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The Biggest Threats To Birds And How You Can Help


Time now for some "Talkin' Birds."


UNIDENTIFIED MAN: Ray Brown's "Talkin' Birds."

WERTHEIMER: Birds can have some perfectly cheerful and chipper songs, but a bird's life can be a rough one. Wind turbines, cell towers, skyscrapers and, of course, one particularly deadly furry predator we'll come to in a minute. To talk about the challenges facing feathered friends, our pal Ray Brown, host of the radio show and podcast "Talkin' Birds" joins us now from the studios of WGBH in Boston. Welcome.

RAY BROWN: Thank you, Linda. Good morning.

WERTHEIMER: So let's just run down this list. Wind farms and cell towers - how serious are they?

BROWN: The American Bird Conservancy is a group that has done a lot with the issue of wind turbines. They're estimating somewhere in the vicinity of 350,000 birds annually, North America, killed by crashing into wind turbines. But when you get to the other things - the radio and the TV towers and the cell towers and power lines, if you combine them all, they're talking about almost 7 million bird fatalities a year.

WERTHEIMER: But I understand that all of the dangers we've discussed so far, those big numbers of bird fatalities, it all pales next to this.


WERTHEIMER: I shouldn't laugh. That is one really big problem for birdies - cats.

BROWN: It is. Their numbers, in terms of big bird fatalities, they are said to be responsible for up to 3.7 billion bird deaths per year. That's just in the lower 48, by the way.

WERTHEIMER: And there's one more really big problem for birds. That, of course, I guess is more complex - habitat destruction.

BROWN: Habitat destruction is so extreme. If you - just an example here, you talk about grass prairie habitats, a lot of grassland birds that are declining tremendously. More than 95 percent of the grass prairie habitat in the U.S. has been lost in the last century.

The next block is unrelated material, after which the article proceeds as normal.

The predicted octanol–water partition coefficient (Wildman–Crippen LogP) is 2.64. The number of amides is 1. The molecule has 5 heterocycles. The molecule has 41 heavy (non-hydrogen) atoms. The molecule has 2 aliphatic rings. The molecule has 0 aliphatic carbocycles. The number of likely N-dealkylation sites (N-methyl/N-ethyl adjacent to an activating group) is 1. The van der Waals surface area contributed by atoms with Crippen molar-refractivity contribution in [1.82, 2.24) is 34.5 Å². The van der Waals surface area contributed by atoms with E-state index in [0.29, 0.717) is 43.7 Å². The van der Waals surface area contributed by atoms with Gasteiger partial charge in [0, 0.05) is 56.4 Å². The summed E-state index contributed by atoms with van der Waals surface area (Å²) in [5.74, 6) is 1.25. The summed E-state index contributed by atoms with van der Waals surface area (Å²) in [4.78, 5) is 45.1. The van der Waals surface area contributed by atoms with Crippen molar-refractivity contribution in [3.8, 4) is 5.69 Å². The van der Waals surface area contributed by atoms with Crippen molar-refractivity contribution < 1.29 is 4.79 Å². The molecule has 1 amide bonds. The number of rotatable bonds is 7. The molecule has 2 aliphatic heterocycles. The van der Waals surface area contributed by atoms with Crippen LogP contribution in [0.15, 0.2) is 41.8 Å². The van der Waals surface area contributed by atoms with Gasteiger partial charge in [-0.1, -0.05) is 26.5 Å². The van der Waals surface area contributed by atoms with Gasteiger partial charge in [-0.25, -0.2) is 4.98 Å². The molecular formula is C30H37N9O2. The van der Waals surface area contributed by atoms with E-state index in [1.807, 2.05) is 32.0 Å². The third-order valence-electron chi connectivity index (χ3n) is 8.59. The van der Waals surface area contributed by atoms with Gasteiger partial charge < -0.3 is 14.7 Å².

WERTHEIMER: Now, we've talked about all of the dangers and challenges to birds. I wonder - what could we as bipeds do to have the biggest impact on their safety?

BROWN: You know, there's a lot of things that we can do. I think on the local level one of them, we have betting back to cats, so keep your cats indoors if you possibly can. Planting native shrubs and flowers in your yard, reducing pesticides in your lawn and garden. Another thing that's a favorite of mine is buying bird-friendly coffee, the shade-grown coffee that's planted under the natural forest canopy, so they're not clear-cutting the forest. There's a Smithsonian Migratory Bird Center seal that's good to look for that can assure you that it's really shade-grown coffee. And it really does make a big difference.

WERTHEIMER: Ray Brown is the host of the podcast and radio show "Talkin' Birds." He joined us from the studios of WGBH in Boston. Ray, thank you.

BROWN: Thank you so much, Linda.


BOBBY DAY: (Singing) Tweedle-lee-dee-dee-dee, tweedle-lee-dee-dee-dee, tweedele-lee-dee-dee-dee

UNIDENTIFIED CHILD: Ray Brown's "Talkin' Birds," I love that show.


DAY: (Singing) Tweedle-lee-dee-dee-dee, tweet, tweet. Transcript provided by NPR, Copyright NPR.

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